As the thieves approached the paintings in the Dutch Room, a device began beeping that would normally trip when a patron was too close to a painting. The thieves smashed it.[26][23] They took Storm on the Sea of Galilee and A Lady and Gentleman in Black and threw them on the marble floor which shattered their glass frames. Using a blade, they cut the canvases out of their stretchers.[26][27][28] They also removed a large Rembrandt self-portrait oil painting from the wall but left it leaning against a cabinet.[29][28] Investigators believe the thieves may have considered it too large to transport, potentially because it was painted on wood, not on more durable canvas like the other paintings.[30][29] Instead, the thieves took a small postage stamp-sized self-portrait etching by Rembrandt on display beneath the larger portrait.[13][28] On the right side of the room, the thieves removed Landscape with Obelisk and The Concert from their frames.[31] The final piece taken from the room was an ancient Chinese gu.[32]

At 1:51 a.m., while one thief continued taking works from the Dutch Room, one thief entered the Short Gallery, a narrow hallway on the other end of the second floor. The other thief joined soon.[28][32] In this room, they began removing screws for a frame displaying a Napoleonic flag, an effort interpreted by experts as an attempt to steal the flag. The thieves appeared to have given up partway through as not all the screws were removed, and ultimately only took the exposed eagle finial atop the flagpole.[32][33] They also took five Degas sketches from the room.[32][33] The last work stolen was Chez Tortoni from the Blue Room on the first floor.[25][33] The museum's motion detectors did not detect any motion within the Blue Room during the thieves' time in the building.[25] The only footsteps detected in the room that night were Abath's during the two times he passed through the gallery on his patrol earlier.[25]

As they prepared to leave, the thieves checked on the guards one last time and asked if they were comfortable.[34] They then moved to the security director's office where they took the video cassettes that recorded their entrance on the closed-circuit cameras, and the data print-outs from the motion detecting equipment. The movement data was still captured on a hard drive which remained untouched. The frame for Chez Tortoni was left at the security director's desk.[34] The thieves then moved to take the artwork out of the museum. The side entrance doors were opened once at 2:40 a.m. and again for the last time at 2:45 a.m..[35][34] The robbery lasted 81 minutes.[34]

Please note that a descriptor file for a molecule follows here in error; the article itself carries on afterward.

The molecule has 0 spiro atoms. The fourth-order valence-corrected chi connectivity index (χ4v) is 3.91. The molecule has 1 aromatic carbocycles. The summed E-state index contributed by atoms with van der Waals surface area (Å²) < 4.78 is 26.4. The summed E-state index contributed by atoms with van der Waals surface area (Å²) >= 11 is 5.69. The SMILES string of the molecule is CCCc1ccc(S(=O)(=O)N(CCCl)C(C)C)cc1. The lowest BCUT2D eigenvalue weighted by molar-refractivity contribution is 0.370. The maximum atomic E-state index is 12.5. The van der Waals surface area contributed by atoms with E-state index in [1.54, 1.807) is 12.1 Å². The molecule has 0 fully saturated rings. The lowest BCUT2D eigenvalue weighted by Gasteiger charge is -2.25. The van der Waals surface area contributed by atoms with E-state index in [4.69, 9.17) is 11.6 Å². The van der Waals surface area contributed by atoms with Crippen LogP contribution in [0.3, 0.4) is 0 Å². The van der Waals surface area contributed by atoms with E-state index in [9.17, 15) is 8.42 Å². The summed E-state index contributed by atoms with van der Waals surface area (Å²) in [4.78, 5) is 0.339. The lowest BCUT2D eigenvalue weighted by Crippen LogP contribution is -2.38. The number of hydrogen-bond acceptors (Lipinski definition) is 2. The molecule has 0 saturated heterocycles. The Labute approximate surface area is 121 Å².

The next shift of guards arrived later in the morning, but could not establish contact with anyone inside. They called in a security director who upon entering the building, could not contact the guards through their walkie-talkies, and called police.[36] The police arrived and found the guards still tied in the basement.[37]

Stolen artworkEdit

Thirteen works were stolen worth an estimated $500 million.[39][when?] Its value makes it the largest theft of private property in world history.[40] The eclectic mix of items has puzzled experts.[32][41] While some works were valuable, others were relatively valueless, particularly the gu and finial.[41] The thieves omitted several masterpieces; they did not enter the third floor where Titian's The Rape of Europa hung, one of the most valuable paintings in Boston.[25] Experts have called it the greatest Italian Renaissance canvas in the United States, and investigator Thomas McShane estimated its value at $300 million in 2006.[42] They also passed works by Raphael and Michelangelo but left them undisturbed.[28][32][33] As Gardner's will decreed nothing in her collection should be moved, the empty frames for the stolen paintings remain hanging in their respective locations in the museum as placeholders for their potential return.[43]

The most valuable painting stolen that night was The Concert by Dutch painter Vermeer (1632-75).[44] The painting dates to about 1663-66 and depicts a man and two women with a harpsichord.[44] The painting was Gardner's first major acquisition; she won it at auction in Paris in 1892.[44] It is one of only 34 known Vermeer paintings.[45] Experts believe it may be the most valuable stolen object in the world;[44] as of 2015, it was valued at $250 million.[13]